WASHINGTON – The communications industry spent $704,000 on 450 trips for lawmakers on two congressional oversight committees, their families and staff members in the past four years, a watchdog group reported.
The biggest beneficiary was Rep. Billy Tauzin, a former chairman of the House Energy and Commerce Committee, according to a study being released Thursday by The Center for Public Integrity (search).
Tauzin, R-La., took 87 industry-funded trips to Las Vegas, San Diego, New York and elsewhere, at a cost of $139,000, the report said. Tauzin, who is retiring from Congress this year, stepped down as chairman on Feb. 16.
The center based its figures on congressional office travel records for members of that House committee and the Senate Science, Commerce and Transportation Committee.
Both have jurisdiction over communications-related legislation and issues. The committees also oversee the Federal Communications Commission (search), which regulates the communications industry.
Behind Tauzin was Sen. Conrad Burns, R-Mont., with 31 trips valued at $41,529, and Rep. Fred Upton, R-Mich., with 14 trips worth $27,398.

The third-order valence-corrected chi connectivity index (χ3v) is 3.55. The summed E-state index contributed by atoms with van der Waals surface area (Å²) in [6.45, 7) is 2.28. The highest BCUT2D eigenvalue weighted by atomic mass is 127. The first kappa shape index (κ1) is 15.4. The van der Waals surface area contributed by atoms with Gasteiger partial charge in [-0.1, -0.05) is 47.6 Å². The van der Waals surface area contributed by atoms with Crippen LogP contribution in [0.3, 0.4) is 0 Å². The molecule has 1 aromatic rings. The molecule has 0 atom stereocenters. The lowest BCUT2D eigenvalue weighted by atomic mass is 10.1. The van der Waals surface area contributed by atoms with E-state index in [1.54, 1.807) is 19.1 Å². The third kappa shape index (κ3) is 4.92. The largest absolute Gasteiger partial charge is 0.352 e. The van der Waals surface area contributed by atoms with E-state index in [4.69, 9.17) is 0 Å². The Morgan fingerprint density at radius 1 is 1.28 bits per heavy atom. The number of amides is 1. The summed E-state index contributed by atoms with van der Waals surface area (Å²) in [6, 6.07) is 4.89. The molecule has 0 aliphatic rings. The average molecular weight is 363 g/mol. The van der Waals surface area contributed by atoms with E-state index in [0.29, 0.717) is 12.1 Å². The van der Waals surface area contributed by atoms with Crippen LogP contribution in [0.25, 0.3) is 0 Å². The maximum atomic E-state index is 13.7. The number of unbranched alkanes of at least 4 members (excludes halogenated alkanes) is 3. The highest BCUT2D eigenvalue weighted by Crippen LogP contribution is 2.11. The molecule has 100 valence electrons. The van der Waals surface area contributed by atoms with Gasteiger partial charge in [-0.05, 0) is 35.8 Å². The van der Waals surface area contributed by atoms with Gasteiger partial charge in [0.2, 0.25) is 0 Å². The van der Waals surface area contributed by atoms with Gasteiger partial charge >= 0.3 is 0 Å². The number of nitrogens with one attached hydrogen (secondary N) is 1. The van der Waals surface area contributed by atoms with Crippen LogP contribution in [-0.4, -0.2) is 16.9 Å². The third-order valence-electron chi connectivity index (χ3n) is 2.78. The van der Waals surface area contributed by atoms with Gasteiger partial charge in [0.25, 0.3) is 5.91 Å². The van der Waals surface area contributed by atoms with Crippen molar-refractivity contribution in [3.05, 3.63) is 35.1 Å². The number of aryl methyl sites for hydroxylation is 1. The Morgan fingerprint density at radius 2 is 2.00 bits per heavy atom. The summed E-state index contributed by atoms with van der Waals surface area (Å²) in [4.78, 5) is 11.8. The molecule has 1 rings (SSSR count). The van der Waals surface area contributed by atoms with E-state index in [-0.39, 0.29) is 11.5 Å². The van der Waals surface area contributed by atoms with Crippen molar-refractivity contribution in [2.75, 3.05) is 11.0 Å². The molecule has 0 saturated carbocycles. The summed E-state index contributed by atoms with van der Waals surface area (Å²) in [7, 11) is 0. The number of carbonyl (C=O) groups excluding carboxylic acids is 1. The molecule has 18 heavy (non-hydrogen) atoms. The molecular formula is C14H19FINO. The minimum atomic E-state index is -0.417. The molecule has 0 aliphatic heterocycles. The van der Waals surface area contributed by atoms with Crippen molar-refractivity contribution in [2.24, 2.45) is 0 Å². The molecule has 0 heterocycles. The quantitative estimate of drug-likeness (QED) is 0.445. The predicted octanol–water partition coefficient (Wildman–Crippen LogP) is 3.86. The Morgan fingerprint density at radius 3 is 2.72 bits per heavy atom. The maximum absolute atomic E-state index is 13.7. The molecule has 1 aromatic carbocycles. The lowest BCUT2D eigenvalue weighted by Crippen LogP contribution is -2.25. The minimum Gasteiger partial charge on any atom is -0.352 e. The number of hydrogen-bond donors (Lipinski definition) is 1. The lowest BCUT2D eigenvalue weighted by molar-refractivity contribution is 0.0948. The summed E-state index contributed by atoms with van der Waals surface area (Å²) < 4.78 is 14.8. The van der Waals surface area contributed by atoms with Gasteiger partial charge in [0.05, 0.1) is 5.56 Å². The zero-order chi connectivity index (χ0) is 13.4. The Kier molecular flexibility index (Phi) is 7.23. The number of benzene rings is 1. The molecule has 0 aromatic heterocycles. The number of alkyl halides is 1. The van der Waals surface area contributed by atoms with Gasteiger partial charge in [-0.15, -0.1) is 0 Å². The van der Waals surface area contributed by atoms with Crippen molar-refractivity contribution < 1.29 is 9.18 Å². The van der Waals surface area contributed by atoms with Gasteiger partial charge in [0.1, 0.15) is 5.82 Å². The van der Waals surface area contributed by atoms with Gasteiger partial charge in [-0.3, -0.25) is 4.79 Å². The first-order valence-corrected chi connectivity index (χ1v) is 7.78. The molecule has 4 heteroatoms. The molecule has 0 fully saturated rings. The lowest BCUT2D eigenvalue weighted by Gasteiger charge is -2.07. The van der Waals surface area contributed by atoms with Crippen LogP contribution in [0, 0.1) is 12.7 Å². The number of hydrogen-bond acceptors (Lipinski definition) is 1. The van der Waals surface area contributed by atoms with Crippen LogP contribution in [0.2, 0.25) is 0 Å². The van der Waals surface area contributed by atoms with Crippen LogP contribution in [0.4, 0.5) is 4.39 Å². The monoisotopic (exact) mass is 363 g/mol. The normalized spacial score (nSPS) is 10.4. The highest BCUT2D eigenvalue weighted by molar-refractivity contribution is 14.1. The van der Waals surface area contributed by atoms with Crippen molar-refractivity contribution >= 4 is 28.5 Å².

Burns defended his travel and said it's part of bringing better services to his constituents.
"Coming from a rural state, technology and communications have long been priorities for me as I work to bring our rural areas on par with bigger cities," said Burns, who chairs a Senate communications subcommittee. "I also require that any and all travel my staff or I participate in goes through a strict review process and complies with the rules of the United States Senate and the Ethics Committee."
Calls to the offices of Tauzin and Upton were not immediately returned Wednesday.
"If you are regulating an industry, it raises questions when you accept free trips and other perks from the same industry. It looks bad," said John Dunbar, lead author of the report.
The National Cable and Telecommunications Association (search) paid for the most trips, 102 in all, totaling $198,727, the report said.
The trade group has lobbied Congress in the past year to take a hands-off approach to regulating phone calls over the Internet. It also has urged lawmakers not to force cable companies to allow subscribers to pick individual channels rather than pay for a package of channels, as they do now.
The report found that the communications industry, defined as broadcasting, cable and telecommunications, has spent $1.1 billion on lobbying and campaign contributions since 1998.
Over that same period of time, the industry favored George W. Bush with a total of $1.8 million in campaign contributions. Democrat John Kerry received $1.1 million.
Former Bell telephone company SBC Communications was the biggest donor to Bush, giving $178,000 in contributions. Kerry's top communications donor was Time Warner, with $242,000 worth of donations, according to the report.